15. It's possible to innovate without big budgets or approval from the top. On a panel on building trust and driving innovation in public service media, broadcasting managers Christina Johannesson from SVT and Helje Solberg from NRK discussed innovation with journalist Ros Atkins, the force behind BBC viral news explainers and the 50:50 project. Ros argued that innovation doesn’t necessarily require big budgets and endorsement from the top and stress that it's possible to drive new projects with determination and stamina by building support within the organisation. These are the themes at the heart of the EBU News Report that lead author and Reuters Institute's Senior Research Associate Alexandra Borchardt presented at the panel, which was chaired by Felix Simon, from the Oxford Internet Institute. | Watch

Cool projects

Collaborating for the future. A unique fellowship programme was launched to explore how AI can be harnessed to improve reporting. The programme, part of the LSE’s journalism think tank Polis, is open to 10 pairs of applicants – each with one journalist and one technologist – from media organisations worldwide. | Find out more

Direct publishing. News lab Fathm believes journalism should harness the most popular form of digital interaction to engage with audiences: direct messaging. “If messaging apps are among our audience’s most used apps, why are we not doing more to engage them there?,” asked co-founder Fergus Bell, who presented a new tool he describes in this thread. | Watch

Celebrating Dr. King’s legacy. “If you don’t ask the right questions, you celebrate the wrong things,” said Wendi Thomas from the MLK50 project, a news outlet established to mark 50 years since Martin Luther King’s death. “Dr. King came to Memphis to support black, striking sanitation workers. That’s the focus of our coverage: how systems and policies and institutions affect workers.” | Watch

Keeping journalism alive in Afghanistan. Afghan journalist Saad Mohseni spoke about the work of TOLO TV in a wide-ranging conversation with Bloomberg Opinion columnist Bobby Ghosh. Mohseni is the Chairman of the Moby Group, one of the fastest growing diversified media companies in South and Central Asia, the Middle East and Africa. The Moby Group owns TOLO TV, one of the few independent news outlets in Afghanistan. | Watch | Read our story on press freedom in the country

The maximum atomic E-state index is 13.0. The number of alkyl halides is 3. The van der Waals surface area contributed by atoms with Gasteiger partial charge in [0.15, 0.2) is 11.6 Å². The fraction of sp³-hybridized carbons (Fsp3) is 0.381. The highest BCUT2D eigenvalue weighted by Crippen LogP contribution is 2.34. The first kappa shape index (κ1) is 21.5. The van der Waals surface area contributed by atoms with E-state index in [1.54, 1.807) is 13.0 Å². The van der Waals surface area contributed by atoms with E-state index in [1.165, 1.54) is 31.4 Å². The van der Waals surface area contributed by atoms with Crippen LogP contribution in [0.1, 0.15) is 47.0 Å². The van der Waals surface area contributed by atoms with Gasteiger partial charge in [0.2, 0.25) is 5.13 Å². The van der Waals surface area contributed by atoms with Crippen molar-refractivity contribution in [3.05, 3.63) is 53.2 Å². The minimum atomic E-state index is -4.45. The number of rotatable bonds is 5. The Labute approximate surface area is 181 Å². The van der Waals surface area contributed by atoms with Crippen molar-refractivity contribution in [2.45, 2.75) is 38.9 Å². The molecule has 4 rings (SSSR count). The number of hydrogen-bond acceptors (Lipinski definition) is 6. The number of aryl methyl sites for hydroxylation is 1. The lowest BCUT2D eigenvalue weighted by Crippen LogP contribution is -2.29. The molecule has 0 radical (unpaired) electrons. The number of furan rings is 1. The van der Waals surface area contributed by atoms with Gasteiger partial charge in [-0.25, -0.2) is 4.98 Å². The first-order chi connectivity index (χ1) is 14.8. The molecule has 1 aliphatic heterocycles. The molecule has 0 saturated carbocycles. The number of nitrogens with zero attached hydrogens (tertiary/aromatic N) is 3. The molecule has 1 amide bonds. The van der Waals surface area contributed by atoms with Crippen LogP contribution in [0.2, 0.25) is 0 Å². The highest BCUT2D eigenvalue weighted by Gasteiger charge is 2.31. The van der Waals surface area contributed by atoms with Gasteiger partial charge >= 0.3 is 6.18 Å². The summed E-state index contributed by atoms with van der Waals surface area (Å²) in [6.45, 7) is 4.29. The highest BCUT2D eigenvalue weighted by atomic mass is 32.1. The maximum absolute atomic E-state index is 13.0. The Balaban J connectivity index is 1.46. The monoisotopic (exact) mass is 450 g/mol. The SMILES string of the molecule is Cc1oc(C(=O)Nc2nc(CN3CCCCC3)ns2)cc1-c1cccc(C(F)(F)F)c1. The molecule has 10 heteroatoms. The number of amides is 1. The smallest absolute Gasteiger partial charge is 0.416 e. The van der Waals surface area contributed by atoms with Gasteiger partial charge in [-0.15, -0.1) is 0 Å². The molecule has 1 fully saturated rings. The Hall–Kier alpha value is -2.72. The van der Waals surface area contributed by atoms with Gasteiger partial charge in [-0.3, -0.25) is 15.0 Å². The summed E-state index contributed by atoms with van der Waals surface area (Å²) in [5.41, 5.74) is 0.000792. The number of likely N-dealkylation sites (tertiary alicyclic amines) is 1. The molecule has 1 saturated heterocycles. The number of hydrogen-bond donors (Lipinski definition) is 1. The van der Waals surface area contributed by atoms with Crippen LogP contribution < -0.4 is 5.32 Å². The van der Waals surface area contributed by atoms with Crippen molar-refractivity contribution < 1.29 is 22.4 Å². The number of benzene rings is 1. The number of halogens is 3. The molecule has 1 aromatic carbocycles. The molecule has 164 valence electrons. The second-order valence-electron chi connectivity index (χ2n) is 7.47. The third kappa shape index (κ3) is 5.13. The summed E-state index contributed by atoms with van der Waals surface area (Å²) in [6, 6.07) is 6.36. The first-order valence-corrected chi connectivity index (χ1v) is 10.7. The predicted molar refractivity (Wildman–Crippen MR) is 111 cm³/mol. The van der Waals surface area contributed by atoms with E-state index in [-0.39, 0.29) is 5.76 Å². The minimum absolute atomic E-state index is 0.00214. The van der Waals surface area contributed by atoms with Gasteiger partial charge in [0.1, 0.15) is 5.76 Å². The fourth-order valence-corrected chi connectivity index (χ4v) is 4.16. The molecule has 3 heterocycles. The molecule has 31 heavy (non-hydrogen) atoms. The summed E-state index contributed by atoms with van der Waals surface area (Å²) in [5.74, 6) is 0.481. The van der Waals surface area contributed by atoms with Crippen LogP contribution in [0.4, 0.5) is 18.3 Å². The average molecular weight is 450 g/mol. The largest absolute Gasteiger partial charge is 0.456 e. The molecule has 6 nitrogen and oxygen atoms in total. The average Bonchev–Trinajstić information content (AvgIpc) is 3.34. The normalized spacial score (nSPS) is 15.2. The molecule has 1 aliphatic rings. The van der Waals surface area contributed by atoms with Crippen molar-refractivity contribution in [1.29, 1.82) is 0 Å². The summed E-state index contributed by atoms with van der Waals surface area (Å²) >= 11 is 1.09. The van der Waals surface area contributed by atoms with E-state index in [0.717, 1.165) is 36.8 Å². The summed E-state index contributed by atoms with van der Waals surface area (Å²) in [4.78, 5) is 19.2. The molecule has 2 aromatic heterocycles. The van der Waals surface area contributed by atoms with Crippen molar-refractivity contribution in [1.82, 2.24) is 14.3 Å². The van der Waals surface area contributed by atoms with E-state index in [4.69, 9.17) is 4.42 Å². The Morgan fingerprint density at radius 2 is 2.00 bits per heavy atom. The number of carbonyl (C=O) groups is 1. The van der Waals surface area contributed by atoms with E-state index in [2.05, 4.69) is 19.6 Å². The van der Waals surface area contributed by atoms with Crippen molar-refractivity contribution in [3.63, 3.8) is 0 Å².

Great talks you may have missed

A panel about podcasting in the Global South, home to the fastest growing podcast audiences. Watch | A talk about news fatigue and how to fight it. Watch | A panel how to decolonise global news coverage. Watch | A masterclass by Benjamin Strick in geo-journalism. Watch | A panel on vaccine journalism. Watch | A talk about covering immigration in Europe. Watch | A masterclass by Craig Silverman from ProPublica in investigating the money behind websites and digital ads. Watch

Ukraine: covering Putin’s war

Daryna Shevchenko, CEO of The Kyiv Independent. “Our mission at the Kyiv Independent is to make sure we deliver as much information as possible. I find it hard to find a lot of reasons for optimism. I would like to ask you to keep talking about Ukraine. I do hope that after this war we'll keep reporting on a Ukraine that's flourishing again and growing. But I also realise there are hundreds of women and children raped. Many people will have PTSD after the war and everyone will have to live through that trauma while rebuilding a country that has been largely destroyed by the Russian army. But I just hope that while we do that, you guys in the global press keep talking about it.” 

Jane Lytvynenko from the Shorenstein Center. "In 2014 we Ukrainians had a revolution which filled social media feeds. It was so powerful. But when it was over, the war began, and this created the perfect environment for disinformation. Then the attention cycle drifted away from Ukraine, and social media companies were not kept accountable for what was going on: the same propaganda we see now. Putin didn't begin calling Ukrainian nazis in 2022."

Iryna Vidanava from Belarus’ City Dog. “In a situation like this, there is no business. There is only mission. We try to deliver independent information about what's happening. But the ad market is now collapsing and we are relocating.” | Watch 

Peter Pomerantsev from the Agora Institute. "This is a local conflict. But it's also a geopolitical one. So it's important to analyse what Putin is trying to destroy. He's trying to wipe out the Ukrainian identity. Our job as journalists is to make sure people care. Putin is also trying to present Ukraine as this wasteland defined by war. That's not true. Most of the country is still functioning. So our reporting shouldn't reinforce Putin's narrative and should reflect that. We should be very careful that our reporting doesn't help Putin's goals." | Watch 

Figures speakers shared

35 countries are suffering from a significant deterioration of freedom of expression at the hands of governments, said Gypsy Guillen Kaiser from the Committee to Protect JournalistsWatch | The English-language Kyiv Independent’s GoFundMe has raised over £1.5 million since the war started. More here | Around 2% of Slovakia’s adult population subscribe to national daily Denník N. More here | 50% of the revenue of Spanish news site comes from its 63,000 members More here | 36 journalists are being sued by a businessman in Brazil. More here | 54% of journalist participants in the Freelance Journalism in Europe survey 2022 are extremely or very concerned with their mental health. More here